UNODC Encourages Women Empowerment in West Africa

Socio-cultural barriers and gender inequalities are deeply entrenched in West African societies. The underrepresentation of women professionals among law enforcement and criminal justice agencies result in women's marginalization from decision making processes. More importantly, the underrepresentation of women in law enforcement agencies has an adverse impact on the way they address sexual violence on women and girls and the way they deal with women criminals. Indeed, it is necessary that law enforcement agencies represent all the population in proportion in accordance with the international norms and standards and in respect of human rights.

In response, UNODC has undertaken a series of initiatives to mainstream gender-related considerations in its activities including continued engagement with governments to encourage the designation of female participants to training workshops organized in the region. These encouragements contribute to UNODC's efforts in the region to raise awareness on the necessity, and benefits, of promoting gender equality among law enforcement and judicial authorities.

Lieutenant Mariam Konaté

The West African Central Authorities and Prosecutors against Organized Crime (WACAP), a UNODC initiative implemented with the support of the ECOWAS Commission and the ECOWAS Court of Justice, is a network of focal points that enables central authorities and relevant practitioners to exchange information. UNODC greatly encourages the nomination of female focal points and, as of today, 10 out of 24 focal points are women.  The AIRCOP Project, in West and Central Africa, trained 2531 persons including 221 women (9%) since its beginning in 2013. Moreover, among  10 000 beneficiaries of  the Sahel Programme, 13% were women.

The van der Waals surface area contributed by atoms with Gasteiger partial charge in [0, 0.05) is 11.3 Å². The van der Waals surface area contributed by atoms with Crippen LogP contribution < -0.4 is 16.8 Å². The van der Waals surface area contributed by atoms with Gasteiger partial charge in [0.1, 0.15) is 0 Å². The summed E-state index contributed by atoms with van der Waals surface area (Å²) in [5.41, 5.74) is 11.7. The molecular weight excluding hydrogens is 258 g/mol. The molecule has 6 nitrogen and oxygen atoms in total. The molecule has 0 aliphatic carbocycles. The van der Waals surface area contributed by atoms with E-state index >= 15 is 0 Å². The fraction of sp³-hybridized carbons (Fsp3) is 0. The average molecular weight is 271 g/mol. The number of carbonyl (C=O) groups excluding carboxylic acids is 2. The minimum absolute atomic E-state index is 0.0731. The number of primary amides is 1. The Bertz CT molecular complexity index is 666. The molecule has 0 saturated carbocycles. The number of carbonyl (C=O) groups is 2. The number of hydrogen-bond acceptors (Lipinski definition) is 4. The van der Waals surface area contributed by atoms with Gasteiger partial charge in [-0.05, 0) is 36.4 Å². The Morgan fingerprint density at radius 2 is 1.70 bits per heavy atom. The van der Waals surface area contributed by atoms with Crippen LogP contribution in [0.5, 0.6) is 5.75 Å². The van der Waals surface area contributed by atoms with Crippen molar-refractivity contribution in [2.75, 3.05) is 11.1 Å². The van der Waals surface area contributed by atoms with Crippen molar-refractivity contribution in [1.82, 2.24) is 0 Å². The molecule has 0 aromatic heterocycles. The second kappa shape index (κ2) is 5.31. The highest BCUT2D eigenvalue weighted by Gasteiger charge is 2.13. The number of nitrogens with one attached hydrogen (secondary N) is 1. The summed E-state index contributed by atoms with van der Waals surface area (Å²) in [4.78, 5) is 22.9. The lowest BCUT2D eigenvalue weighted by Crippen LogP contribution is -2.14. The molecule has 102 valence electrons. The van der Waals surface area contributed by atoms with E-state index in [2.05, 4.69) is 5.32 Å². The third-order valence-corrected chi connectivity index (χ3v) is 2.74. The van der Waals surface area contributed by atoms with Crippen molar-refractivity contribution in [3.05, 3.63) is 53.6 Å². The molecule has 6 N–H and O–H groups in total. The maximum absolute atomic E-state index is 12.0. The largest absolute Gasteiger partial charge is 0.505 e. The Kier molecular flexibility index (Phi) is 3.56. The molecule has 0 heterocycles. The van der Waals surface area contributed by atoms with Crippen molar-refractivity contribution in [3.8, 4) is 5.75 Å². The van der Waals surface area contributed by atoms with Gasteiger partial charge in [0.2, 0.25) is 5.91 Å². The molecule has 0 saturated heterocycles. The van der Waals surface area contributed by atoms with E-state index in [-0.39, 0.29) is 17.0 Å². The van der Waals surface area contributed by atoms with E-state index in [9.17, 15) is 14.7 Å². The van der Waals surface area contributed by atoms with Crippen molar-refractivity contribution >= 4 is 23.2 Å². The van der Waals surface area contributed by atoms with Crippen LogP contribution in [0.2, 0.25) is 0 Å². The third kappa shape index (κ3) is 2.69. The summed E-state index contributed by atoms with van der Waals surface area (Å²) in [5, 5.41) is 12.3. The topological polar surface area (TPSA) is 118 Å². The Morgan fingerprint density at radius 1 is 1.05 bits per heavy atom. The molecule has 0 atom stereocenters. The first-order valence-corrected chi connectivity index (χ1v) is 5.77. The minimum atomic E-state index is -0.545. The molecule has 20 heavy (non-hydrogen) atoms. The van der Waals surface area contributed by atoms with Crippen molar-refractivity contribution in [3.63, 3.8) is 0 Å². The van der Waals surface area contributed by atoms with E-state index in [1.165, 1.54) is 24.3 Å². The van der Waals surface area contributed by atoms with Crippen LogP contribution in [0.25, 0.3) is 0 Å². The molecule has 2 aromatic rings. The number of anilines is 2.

UNODC strives not only to consider gender mainstreaming in the context of obtaining equal participation of men and women in training activities, but also to counter persisting stereotypes and to ensure the application of international best practices by national institutions. For instance, the  Container Control Programme (CCP)created its  Women's Network in August 2015. A gender awareness training module has become a mandatory part of the two-week theoretical training course of the CCP and the Women's Network has developed an action-oriented framework laying out its goals, including defining gender indicators to assess impact, encouraging the Programme's Port Control Units (PCUs) to include female officers by enacting gender-sensitized recruitment criteria and flexible working hours, and establishing a support network to build capacity of female officers.

Thus, UNODC gives more and more consideration to the removal of obstacles to secure equal access of men and women to UNODC activities and encouraging national authorities to take active measures to increase the number of women professionals among all law enforcement and criminal justice agencies.